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NBA Teams are being asked to have COVID-19 (Coronavirus) preparedness plans

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What to expect from the NBA with this health crisis

Much of American life has now been disrupted due to the coronavirus or what is known as COVID-19. Conferences like SXSW and others around the globe have been cancelled. Less people are traveling. The United States government is discouraging people from going on cruises. More workers are telecommuting from home (I find myself in that situation today as I have a cold and out of an abundance of caution I’m working from home). Large gatherings that include numerous strangers as guests are increasingly being discourages as they can be a hotbed for passing sickness. Recently it was reported by Zach Lowe and Adrian Wojnarowski that the NBA could expect to see some changes to reflect the growing health crisis around the United States.

Earlier this weekend, the NBA asked teams to have an action plan ready by this Tuesday for Coronavirus concerns.

There has already been changes made to players with how they are to interact with fans before games such as no autographs or handshakes. Only elbow touches or fist bumps are allowed. Even then, those may be on their way out as well. The Utah Jazz have changed how shootaround availability works.

The NBA is no exception to facing disruption due to this health crisis as most businesses are grappling with reality that COVID-19 is going to disrupt their plans for the first half of the year. How the NBA decides to press forward will be interesting. I do not wish to minimize the overall effects of the Coronavirus and how it’s affecting others. But the NBA has to figure out how to answer some questions that could present some competitive issues.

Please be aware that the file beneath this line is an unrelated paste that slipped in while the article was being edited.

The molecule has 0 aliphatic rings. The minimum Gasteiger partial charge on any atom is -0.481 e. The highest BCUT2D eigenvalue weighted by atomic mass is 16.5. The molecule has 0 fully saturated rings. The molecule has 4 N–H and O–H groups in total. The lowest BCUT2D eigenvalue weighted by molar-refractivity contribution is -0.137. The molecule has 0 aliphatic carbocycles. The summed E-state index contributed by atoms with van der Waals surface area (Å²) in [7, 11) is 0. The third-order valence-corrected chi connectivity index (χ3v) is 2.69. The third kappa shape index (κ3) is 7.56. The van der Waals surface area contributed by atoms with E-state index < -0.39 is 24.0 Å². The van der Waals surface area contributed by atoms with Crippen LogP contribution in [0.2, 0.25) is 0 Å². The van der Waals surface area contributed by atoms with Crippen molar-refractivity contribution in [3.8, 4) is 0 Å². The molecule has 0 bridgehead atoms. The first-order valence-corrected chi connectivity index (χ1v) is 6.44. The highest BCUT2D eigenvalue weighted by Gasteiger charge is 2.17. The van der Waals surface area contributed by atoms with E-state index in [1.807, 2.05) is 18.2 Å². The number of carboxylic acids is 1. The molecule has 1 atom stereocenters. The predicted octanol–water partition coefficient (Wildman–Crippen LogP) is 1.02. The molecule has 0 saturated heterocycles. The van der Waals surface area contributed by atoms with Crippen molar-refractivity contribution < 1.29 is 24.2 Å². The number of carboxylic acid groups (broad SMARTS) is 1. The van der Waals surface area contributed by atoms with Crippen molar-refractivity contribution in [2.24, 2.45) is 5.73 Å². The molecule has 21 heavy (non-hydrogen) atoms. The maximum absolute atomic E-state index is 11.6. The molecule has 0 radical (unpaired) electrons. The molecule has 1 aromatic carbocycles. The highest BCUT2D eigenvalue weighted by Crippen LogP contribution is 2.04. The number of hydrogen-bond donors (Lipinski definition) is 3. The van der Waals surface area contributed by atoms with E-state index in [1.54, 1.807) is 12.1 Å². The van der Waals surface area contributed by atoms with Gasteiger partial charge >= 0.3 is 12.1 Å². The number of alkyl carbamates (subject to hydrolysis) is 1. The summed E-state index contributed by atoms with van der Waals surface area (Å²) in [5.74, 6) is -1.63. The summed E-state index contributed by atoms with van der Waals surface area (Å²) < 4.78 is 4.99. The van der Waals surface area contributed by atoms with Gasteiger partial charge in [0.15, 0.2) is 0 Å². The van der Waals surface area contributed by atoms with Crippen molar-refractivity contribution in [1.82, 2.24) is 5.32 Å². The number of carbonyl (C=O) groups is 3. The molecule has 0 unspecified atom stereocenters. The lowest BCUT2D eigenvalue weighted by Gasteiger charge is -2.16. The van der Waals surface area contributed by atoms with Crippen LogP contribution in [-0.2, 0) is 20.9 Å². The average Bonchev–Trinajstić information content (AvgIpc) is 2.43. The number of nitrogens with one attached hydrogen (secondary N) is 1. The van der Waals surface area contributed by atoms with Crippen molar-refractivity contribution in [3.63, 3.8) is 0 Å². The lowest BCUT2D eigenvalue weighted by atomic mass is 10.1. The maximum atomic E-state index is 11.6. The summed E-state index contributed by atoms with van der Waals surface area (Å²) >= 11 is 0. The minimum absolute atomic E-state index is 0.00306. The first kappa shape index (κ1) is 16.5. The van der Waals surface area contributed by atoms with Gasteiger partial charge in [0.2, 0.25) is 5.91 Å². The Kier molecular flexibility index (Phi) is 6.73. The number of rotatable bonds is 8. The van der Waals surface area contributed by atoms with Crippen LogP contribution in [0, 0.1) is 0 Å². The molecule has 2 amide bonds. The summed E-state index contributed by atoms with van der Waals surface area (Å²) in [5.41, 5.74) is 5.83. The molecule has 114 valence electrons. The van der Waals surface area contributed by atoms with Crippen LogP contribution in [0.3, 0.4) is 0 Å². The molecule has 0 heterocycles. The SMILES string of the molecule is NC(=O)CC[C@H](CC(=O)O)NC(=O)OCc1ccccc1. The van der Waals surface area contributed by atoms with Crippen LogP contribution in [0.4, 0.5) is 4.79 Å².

If a player comes in contact with someone who has the virus, they would have to be quarantined for 14 days. What if that player is a LeBron James, Rudy Gobert, or James Harden? That’s a significant change in the landscape.

How will the NBA help owners cover the costs of playing in front of empty arenas? That’s lost revenue in ticket sales, concessions, and merchandise. In addition, that’s lost revenue for the businesses that are around these arenas that rely upon fans for revenue. That has a ripple effect in cities in a big way?

What is the contingency plan if someone with COVID-19 does enter an arena and it’s found out the day after? We’ve seen as recently as with cases of Ted Cruz with an attendee at CPAC that it can have wide ranging consequences. No team wants to be dealing with the after effects of spreading something like that to a bigger degree.

While the NBA is looking at possibly playing games in front of no fans, one would have to think the NBA would also be looking at postponing games if it starts to get to a point where there are numerous games being played in empty arenas. If there are players that may have to quarantine themselves off not because they have the virus but they were in contact with someone who may have the virus, that would put asterisks on the season.

If anything, if this crisis gets to the point of playing in empty arenas, it may just be in the best interest of all to postpone until everyone is able to enjoy the game together again. That will help bring revenue back to businesses that are seeing slowdowns, that will prevent teams from losing a ton of money, and it will not make watching NBA games feel like watching an Orlando Summer League game in July.